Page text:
The hidden fight against the cost-of-living crisis for disabled children

A single tin of Heinz Beans now costs £1.40 at Tesco. To many Incredible Kids members who have a young person with additional needs, the recognisable, larger brands are important. Swapping to a supermarket’s own brand simply isn’t an option.

Two women chatting on a sofa with cups of tea

Jennie Prewett (right) chatting with a parent at a play session

We spoke to Incredible Kids Founder and mum of five, Jennie Prewett, about how the cost-of-living crisis has impacted disabled children.

“Right now, the families we help, can’t turn the heating off, can’t save on petrol and can’t swap to cheaper brands of food without causing harm or distress to vulnerable children,” says Jennie.

We ran a survey with our members to find out how the cost-of-living crisis affected them on a daily basis. Incredible Kids parent Michelle told us “I have a disabled child with health issues who cannot regulate their temperature. My electricity costs £450 per month so we have all been eating less.”

We asked our Service Manager Jeanna how the cost-of-living crisis was affecting families. She told us,  “It really concerns me that I know many families are struggling. But there’s a big void of communication filled with secrecy and shame. Sometimes I wonder whether it’s only myself and a group of select others feeling the hard mean pinch of the cost of living.

Woman with her hand on her hip in a Dr Seuss cat costume in front of balloons

Service Manager Jeanna dressed up for the Dr.Seuss-themed Incredible Kids Christmas party

“Living standards and poverty can have a serious impact on a child’s mental health,” says Jeanna. “If they cannot take part in the activities that other children do, then they feel isolated and different. This is the basis of Incredible Kids’ drive as a charity. Our service doesn’t just offer an inclusive, safe space, it offers new experiences to disabled young people. At Incredible Kids, every child can be part of the same community and have memories of childhood to remember. We want every family to feel that each week has a little bit of sparkle in it,” says Jeanna.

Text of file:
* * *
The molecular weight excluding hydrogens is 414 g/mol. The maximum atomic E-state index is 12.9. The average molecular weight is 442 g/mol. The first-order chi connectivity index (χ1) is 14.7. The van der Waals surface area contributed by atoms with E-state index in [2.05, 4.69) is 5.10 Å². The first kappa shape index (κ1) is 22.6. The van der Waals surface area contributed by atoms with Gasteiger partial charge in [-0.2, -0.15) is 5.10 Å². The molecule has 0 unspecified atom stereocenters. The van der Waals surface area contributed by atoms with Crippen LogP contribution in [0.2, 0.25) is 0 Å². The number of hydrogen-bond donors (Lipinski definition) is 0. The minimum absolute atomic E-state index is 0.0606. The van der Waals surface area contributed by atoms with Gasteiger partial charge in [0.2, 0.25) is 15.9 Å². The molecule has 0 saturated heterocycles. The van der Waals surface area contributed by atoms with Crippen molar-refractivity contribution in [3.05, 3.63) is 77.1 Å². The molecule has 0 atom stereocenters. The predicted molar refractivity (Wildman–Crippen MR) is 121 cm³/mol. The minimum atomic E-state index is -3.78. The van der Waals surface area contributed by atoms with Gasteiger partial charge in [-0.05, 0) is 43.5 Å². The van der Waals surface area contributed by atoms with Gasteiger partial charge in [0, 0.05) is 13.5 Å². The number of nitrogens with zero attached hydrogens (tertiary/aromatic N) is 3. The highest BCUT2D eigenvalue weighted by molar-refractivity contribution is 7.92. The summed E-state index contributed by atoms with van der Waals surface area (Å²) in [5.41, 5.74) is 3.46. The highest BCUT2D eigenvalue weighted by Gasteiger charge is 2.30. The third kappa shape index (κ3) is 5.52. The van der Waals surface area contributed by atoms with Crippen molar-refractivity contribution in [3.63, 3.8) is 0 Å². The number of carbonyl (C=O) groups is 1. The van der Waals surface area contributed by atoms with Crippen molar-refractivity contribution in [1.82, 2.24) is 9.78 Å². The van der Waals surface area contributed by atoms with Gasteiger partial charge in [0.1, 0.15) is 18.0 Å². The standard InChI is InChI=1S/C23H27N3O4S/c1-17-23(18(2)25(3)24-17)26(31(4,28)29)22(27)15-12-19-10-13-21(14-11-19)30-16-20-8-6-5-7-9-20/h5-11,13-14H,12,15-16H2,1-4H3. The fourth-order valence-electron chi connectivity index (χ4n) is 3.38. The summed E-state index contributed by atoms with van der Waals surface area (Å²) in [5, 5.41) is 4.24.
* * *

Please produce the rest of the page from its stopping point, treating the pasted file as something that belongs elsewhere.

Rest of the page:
Jennie adds, “Inflation is having a devastating impact on charities. People have less disposable income and are not in a position to donate, even if they want to. Every last penny is spent on energy bills and rising mortgage payments. The government’s cost-of-living payments are welcome, but they fall woefully short of what’s needed for carers managing on the very tightest budgets.

“Things are also very tight here at Incredible Kids too, both in relation to our funding and amongst our staff and volunteers,” says Jennie. “Charities are under unprecedented pressure, and we are arguably only at the beginning of what the Bank of England predicts could be the longest recession on record. Charities are in the most precarious position I can remember.” Women with a backpack looking distressed in a supermarket aisle

Incredible Kids has been supporting families with disabled children with free meals and activities. We hope to help combat the stress caused by the many challenges affecting people right now. At a selection of our play sessions, we are currently trialling the offer of free tickets for those who cannot afford to pay the low entry price of £4 per family.

In March, thanks to grants from Bristol City Council and The National Grid we are giving out wellbeing packs and will include sensory-friendly blankets and treats for the whole family. It’s only a small gesture, and we can’t afford to add in any Heinz beans, but we hope it will put a smile on our members’ faces.

This blog featured in the Bristol Post.